3 min read
In just over 50 days, the UK plays host to the pivotal international climate summit COP26 in Glasgow. To be a credible host, the UK must get its own house in order yet its net zero strategy – the UK government’s long-awaited plan for reducing emissions – and other crucial plans, including its heat and buildings strategy, have still not been published.
These are not delays the UK can easily afford. On the decisive area of homes and buildings – responsible for 14 per cent of the UK’s greenhouse gas emissions – analysis by IPPR has found that in 2020 England was installing just six per cent of the government’s annual installation target of 600,000 heat pumps (the anticipated dominant low carbon heat technology by 2050) per year by 2028. Delivering homes that are energy efficient is also crucial, yet in England only between two and nine per cent of what will be needed by 2028 of measures such as loft and cavity wall insulation are being installed annually.
So we’re a long way from where we need to be and decarbonising the nation’s homes is one of the most difficult areas where the UK needs to make progress on emissions reductions in the next few years. Numerous government schemes have also been botched or scrapped early.
Energy efficiency upgrades combined with heat pumps could lead to a 16 per cent reduction in energy bills compared to gas boilers
But the good news is that bolder action has considerable public support. Just this month, public concern about the environment reached an historically high level rising to the second biggest issue facing the UK, even ahead of the economy. Nearly two-thirds of people want higher government spending to address environmental issues.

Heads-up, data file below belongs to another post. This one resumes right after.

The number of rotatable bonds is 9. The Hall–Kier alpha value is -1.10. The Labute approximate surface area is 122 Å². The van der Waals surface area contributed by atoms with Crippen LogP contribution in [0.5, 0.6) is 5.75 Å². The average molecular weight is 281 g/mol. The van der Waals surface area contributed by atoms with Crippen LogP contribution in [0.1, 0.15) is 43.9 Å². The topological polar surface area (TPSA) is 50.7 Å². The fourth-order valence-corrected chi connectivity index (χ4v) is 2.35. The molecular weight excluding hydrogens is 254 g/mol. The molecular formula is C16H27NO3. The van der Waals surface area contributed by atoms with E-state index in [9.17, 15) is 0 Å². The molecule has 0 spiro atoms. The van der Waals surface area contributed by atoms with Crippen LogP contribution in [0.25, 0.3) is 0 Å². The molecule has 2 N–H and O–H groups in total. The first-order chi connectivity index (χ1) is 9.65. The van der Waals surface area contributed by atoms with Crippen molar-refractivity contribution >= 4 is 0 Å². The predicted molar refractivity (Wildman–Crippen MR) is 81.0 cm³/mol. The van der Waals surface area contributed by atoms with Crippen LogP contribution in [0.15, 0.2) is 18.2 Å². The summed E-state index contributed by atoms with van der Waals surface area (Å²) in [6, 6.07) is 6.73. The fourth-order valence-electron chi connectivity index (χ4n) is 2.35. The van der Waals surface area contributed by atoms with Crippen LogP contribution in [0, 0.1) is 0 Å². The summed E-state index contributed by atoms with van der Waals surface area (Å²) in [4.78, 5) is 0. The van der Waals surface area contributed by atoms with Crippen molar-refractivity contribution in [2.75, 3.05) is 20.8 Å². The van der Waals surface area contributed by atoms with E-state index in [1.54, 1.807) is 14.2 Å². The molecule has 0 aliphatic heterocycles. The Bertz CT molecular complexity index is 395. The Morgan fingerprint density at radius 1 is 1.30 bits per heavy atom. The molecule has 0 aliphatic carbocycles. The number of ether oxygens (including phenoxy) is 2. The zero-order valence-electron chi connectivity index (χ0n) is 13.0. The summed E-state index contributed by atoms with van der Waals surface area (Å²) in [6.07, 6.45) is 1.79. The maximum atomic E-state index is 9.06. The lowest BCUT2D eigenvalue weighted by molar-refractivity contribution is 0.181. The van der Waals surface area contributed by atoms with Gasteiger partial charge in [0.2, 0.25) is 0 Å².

As well as bringing down emissions, government action can also bring down energy bills – the Climate Change Committee (CCC) has indicated that energy efficiency upgrades combined with heat pumps could lead to a 16 per cent reduction in energy bills compared to gas boilers.
Nevertheless, such benefits and the public support for action does not give the government a free pass. Focus groups held by IPPR over the summer with homeowners and landlords revealed concerns around affordability, disruption and trust issues.
These concerns are far from insurmountable. In its forthcoming heat and buildings strategy the government must deliver five key things for it to be successful.
First, there must be a big and bold programme to shift the dial – IPPR proposes a ‘GreenGo scheme’ to do this – a one-stop shop under one unifying brand which offers financial support and high-quality advice.
Through this scheme the government should invest £6bn a year between now and 2030 to help approximately 650,000 households per year install insulation and heat pumps. The scheme should offer a cash grant of up to £7,500 for all households, with those in fuel poor homes supported with full grants for the upfront costs.
Second, provide people with the information they need to make the best choices for them. Clear and consistent advice should be given to all households.
Third, the government must set legal targets to bring all homes up to high energy efficiency standards and phase out fossil-fuelled home heating systems. This will spark the long-term commercial investment in the skills and innovations required to deliver at scale.
Fourth, to ensure heat decarbonisation is tailored to the needs of individual communities and homes, the effort should be led by local government with finance and guidance from central government.
Finally, the UK will need nearly 300,000 workers in energy efficiency retrofitting and heat pump installation by 2030. To ensure the workforce has the necessary skills, the government should establish skills academies and a Green Training Fund.
The UK government has said it is ‘serious about 1.5 degrees’ – a credible, long-term heat and buildings strategy is the best way to show just how serious they are.
Luke Murphy is head of the IPPR Environmental Justice Commission. The commission published its final report Fairness and Opportunity in July.
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